Everything on Oslantis must be an Open Source Challenge
An Open Source Challenge is something with a clear goal, which will eventually be solved, and the designs of the solution will be produced and shared publicly as a result.
Every project on Oslantis must fit into one of our categories.
Our categories are Technology, Software, Energy, Governance, Health, Food, Sports, Music. If you have would like to suggest a new category you can write us to email@example.com
Should I run a challenge on Oslantis?
If you consider running a Challenge Prize, take a look at the following questions. They should help you find out if you have the right ingredients to launching a Challenge prize to solve your problem, need or opportunity:
1. Can you define a clear goal (in response to your problem, need or opportunity) and see a way to measure and judge whether the goal has been met?
Challenge prizes prompt advances by setting a clear goal and inviting innovators to compete to reach that goal (or make the best progress towards the goal by a particular point in time). They can be particularly effective when you have a clear goal in mind, but when the means for achieving the goal are unknown or too speculative for traditional research programmes, grant programmes or procurement.
You must be able to describe the challenge in a simple title. 3 lines is great. Define the problem, not the solution. You want to aim fors clarity of the mission with your challenge – precision around the goal, with an open mind about how a goal could be achieved.
Sometimes demonstrating success may mean meeting specific cost or performance targets, in which case you may need quantitative measures and to create a test environment in which you can assess performance. Sometimes you will want to make awards based on much more qualitative measures, and judging winners could be much more subjective.
2. Do you think that you could generate the best solutions by opening up the problem to a wider pool of innovators?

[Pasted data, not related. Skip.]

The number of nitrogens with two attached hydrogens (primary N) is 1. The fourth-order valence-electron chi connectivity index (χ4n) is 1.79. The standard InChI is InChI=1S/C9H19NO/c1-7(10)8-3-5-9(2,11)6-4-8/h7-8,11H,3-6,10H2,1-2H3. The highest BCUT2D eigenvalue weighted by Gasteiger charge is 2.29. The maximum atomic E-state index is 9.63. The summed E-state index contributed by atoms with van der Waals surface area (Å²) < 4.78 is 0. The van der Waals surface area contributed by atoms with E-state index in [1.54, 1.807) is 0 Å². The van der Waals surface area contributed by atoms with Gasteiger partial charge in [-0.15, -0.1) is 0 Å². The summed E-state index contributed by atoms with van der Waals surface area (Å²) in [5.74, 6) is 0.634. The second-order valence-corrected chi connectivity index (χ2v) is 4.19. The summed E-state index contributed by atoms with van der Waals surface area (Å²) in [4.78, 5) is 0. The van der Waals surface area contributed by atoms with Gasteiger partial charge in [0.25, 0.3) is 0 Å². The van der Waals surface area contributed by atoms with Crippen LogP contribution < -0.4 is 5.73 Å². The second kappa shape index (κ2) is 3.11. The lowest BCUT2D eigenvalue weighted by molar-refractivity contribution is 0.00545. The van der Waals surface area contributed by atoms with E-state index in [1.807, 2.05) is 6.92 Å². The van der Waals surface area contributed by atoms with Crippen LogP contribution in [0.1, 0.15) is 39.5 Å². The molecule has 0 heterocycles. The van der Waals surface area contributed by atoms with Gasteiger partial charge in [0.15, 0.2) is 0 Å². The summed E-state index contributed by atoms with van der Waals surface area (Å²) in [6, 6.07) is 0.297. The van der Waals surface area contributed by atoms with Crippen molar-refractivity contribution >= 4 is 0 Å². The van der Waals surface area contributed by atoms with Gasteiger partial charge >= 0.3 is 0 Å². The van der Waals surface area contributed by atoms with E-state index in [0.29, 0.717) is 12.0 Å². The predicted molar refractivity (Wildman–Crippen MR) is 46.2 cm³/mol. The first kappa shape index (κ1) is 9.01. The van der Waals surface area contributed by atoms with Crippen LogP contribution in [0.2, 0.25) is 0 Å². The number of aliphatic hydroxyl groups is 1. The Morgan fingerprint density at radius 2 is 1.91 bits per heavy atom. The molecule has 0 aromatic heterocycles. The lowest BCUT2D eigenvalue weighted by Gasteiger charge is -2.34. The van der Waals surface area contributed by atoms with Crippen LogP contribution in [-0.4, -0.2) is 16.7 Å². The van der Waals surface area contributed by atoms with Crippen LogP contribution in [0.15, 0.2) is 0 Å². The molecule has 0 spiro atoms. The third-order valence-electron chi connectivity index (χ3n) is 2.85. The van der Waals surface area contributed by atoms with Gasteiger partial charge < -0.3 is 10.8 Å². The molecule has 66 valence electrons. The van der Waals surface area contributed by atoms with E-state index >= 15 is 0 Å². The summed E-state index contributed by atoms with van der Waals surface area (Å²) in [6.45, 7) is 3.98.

If it seems as though there is only a small group of people in the world with the expertise and capital to develop a solution to a problem, then a challenge prize may not be the right response. But if you can imagine solutions coming in different forms and from different places, then a prize is worth exploring.
Having said this, you may have a good idea of who could solve a problem and still set a challenge. Many prizes are highly targeted and aim to prompt action amongst a specific group of players.
Prizes are also used today to crowdsource and mix ideas and solutions that are already out there.
3. Do you think you could motivate innovators to participate?
Prizes ask innovators to give their own time and energy to solving a problem. They often also require innovators (whether they are part of a team, or working alone) to make a financial investment in the project, based on the chance – but not the certainty – of a reward for the effort.
Judging the value of cash reward is one important piece of the puzzle. But money can not the only motivator for people to participate in a Challenge.
A good prize design will motivate participants by allowing autonomous work, inviting them to work for a meaningful cause, creating opportunities for growth of the participants by mastering news skills .